An old computer (we’re talking 4-5+ years old) can still be useful in a netbook-style capability. The only problem is that oftentimes older computers have either no optical drive (by design) or broken optical drives. Following the instructions found here did the trick–no physical media required and, to top it all off, the installation was still very, very speedy. In my particular case, the computer, after being fulled wiped, was getting a fresh copy of Ubuntu 11.04 (Natty). For some reason, only the 32-bit version worked properly. The 64-bit version should have worked (the processor supported it) and it may, in fact, have been OK with more hours of tinkering, but frankly it didn’t matter since the mobo only supported up to 2GB anyway.
There were a few problems which cropped up after installation, one of which was the lack of a non-CLI interface. I had told it to install the ubuntu-desktop package, but it seemed to have ignored me or something. Also, upon first boot, it gave me a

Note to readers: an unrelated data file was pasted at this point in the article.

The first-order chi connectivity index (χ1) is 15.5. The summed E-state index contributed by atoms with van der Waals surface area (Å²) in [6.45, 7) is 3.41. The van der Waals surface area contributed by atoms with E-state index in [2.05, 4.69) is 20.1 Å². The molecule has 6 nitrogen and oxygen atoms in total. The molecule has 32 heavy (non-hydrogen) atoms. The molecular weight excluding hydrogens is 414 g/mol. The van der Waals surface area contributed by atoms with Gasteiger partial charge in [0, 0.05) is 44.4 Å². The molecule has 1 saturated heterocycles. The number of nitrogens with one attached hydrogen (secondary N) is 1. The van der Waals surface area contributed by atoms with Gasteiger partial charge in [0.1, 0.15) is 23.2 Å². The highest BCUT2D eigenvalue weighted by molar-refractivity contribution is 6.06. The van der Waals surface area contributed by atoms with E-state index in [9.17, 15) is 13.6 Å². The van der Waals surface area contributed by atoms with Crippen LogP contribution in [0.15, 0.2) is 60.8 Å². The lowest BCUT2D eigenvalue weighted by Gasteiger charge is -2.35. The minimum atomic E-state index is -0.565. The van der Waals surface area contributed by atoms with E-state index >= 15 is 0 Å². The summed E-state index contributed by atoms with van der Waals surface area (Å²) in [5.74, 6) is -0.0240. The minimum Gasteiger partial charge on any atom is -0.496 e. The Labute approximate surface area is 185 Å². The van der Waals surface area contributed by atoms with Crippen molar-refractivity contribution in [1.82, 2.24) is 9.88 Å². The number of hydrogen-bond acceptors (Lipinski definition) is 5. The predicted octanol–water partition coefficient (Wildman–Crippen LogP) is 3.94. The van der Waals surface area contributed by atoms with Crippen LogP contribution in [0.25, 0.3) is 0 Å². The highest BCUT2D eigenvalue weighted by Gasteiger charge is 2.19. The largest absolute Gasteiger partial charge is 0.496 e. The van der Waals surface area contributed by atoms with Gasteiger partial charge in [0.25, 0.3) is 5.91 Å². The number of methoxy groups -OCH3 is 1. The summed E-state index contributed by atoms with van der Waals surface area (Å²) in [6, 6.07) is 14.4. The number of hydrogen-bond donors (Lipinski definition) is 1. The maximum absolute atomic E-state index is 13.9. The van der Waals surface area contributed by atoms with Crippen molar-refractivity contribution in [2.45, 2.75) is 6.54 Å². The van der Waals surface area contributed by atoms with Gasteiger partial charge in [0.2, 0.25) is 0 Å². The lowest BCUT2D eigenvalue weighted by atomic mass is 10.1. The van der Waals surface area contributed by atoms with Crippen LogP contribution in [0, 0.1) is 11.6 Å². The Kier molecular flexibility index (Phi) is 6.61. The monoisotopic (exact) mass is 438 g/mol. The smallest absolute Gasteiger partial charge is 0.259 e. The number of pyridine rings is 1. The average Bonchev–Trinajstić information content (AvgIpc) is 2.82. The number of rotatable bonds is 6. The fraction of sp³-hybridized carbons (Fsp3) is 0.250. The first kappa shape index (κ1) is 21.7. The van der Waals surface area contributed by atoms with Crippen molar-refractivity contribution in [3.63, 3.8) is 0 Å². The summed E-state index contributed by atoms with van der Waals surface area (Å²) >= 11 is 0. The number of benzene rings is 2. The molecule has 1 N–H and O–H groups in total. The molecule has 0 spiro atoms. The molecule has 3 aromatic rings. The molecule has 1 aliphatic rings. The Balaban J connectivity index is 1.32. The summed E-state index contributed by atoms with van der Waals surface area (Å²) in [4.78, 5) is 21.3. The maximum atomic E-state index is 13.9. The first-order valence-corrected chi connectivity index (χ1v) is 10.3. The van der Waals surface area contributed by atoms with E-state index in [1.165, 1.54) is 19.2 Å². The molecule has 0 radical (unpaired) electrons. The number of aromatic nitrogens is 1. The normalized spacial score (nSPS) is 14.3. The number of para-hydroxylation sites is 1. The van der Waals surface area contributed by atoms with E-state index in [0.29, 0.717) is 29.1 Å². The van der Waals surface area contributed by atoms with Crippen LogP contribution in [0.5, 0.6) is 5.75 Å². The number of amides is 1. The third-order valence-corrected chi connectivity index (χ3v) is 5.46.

udev_work[XXX] open /dev/null failed: no such file or directory
message. This was fixed by running
sudo update-initramfs -c -k all
after logging in. The first problem (lack of GNOME/Unity) was fixed by running
sudo apt-get install ubuntu-desktop
After that finished downloading and installing, running either
sudo /etc/init.d/gdm start (likewise, stop to stop)
did the trick to get it up and running. One other nifty thing I learned is that if your computer only has 1 OS installed (like just Ubuntu, no Windows), if your wait time before selecting an option is 0 seconds, or if something is just plain screwed up, you can hold Shift to make GRUB appear at boot.